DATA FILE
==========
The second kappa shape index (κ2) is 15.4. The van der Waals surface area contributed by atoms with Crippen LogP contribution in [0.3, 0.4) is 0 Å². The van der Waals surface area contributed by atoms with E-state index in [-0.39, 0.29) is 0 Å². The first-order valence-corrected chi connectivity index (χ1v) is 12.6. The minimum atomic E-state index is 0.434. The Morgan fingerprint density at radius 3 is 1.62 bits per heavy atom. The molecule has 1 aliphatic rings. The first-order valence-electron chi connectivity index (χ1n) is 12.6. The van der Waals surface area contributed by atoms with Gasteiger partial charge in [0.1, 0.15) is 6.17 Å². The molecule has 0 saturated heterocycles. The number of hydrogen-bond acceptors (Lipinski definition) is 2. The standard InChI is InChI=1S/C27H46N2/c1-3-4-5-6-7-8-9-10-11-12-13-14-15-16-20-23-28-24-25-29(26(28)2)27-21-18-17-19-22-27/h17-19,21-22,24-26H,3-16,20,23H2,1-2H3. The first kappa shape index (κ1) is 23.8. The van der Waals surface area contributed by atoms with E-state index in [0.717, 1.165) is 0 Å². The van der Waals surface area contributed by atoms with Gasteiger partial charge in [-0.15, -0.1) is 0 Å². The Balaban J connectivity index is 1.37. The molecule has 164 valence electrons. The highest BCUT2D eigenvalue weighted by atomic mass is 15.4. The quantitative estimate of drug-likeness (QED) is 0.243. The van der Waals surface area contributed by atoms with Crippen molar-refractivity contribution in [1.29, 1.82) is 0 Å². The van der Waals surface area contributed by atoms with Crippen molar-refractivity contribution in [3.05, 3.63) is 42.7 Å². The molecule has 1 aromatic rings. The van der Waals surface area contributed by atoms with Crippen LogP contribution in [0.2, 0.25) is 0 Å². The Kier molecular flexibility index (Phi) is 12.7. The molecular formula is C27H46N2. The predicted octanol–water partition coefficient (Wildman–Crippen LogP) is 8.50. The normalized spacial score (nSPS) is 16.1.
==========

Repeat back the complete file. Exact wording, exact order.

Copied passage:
The second kappa shape index (κ2) is 15.4. The van der Waals surface area contributed by atoms with Crippen LogP contribution in [0.3, 0.4) is 0 Å². The van der Waals surface area contributed by atoms with E-state index in [-0.39, 0.29) is 0 Å². The first-order valence-corrected chi connectivity index (χ1v) is 12.6. The minimum atomic E-state index is 0.434. The Morgan fingerprint density at radius 3 is 1.62 bits per heavy atom. The molecule has 1 aliphatic rings. The first-order valence-electron chi connectivity index (χ1n) is 12.6. The van der Waals surface area contributed by atoms with Gasteiger partial charge in [0.1, 0.15) is 6.17 Å². The molecule has 0 saturated heterocycles. The number of hydrogen-bond acceptors (Lipinski definition) is 2. The standard InChI is InChI=1S/C27H46N2/c1-3-4-5-6-7-8-9-10-11-12-13-14-15-16-20-23-28-24-25-29(26(28)2)27-21-18-17-19-22-27/h17-19,21-22,24-26H,3-16,20,23H2,1-2H3. The first kappa shape index (κ1) is 23.8. The van der Waals surface area contributed by atoms with E-state index in [0.717, 1.165) is 0 Å². The van der Waals surface area contributed by atoms with Gasteiger partial charge in [-0.15, -0.1) is 0 Å². The Balaban J connectivity index is 1.37. The molecule has 164 valence electrons. The highest BCUT2D eigenvalue weighted by atomic mass is 15.4. The quantitative estimate of drug-likeness (QED) is 0.243. The van der Waals surface area contributed by atoms with Crippen molar-refractivity contribution in [1.29, 1.82) is 0 Å². The van der Waals surface area contributed by atoms with Crippen molar-refractivity contribution in [3.05, 3.63) is 42.7 Å². The molecule has 1 aromatic rings. The van der Waals surface area contributed by atoms with Crippen LogP contribution in [0.2, 0.25) is 0 Å². The Kier molecular flexibility index (Phi) is 12.7. The molecular formula is C27H46N2. The predicted octanol–water partition coefficient (Wildman–Crippen LogP) is 8.50. The normalized spacial score (nSPS) is 16.1.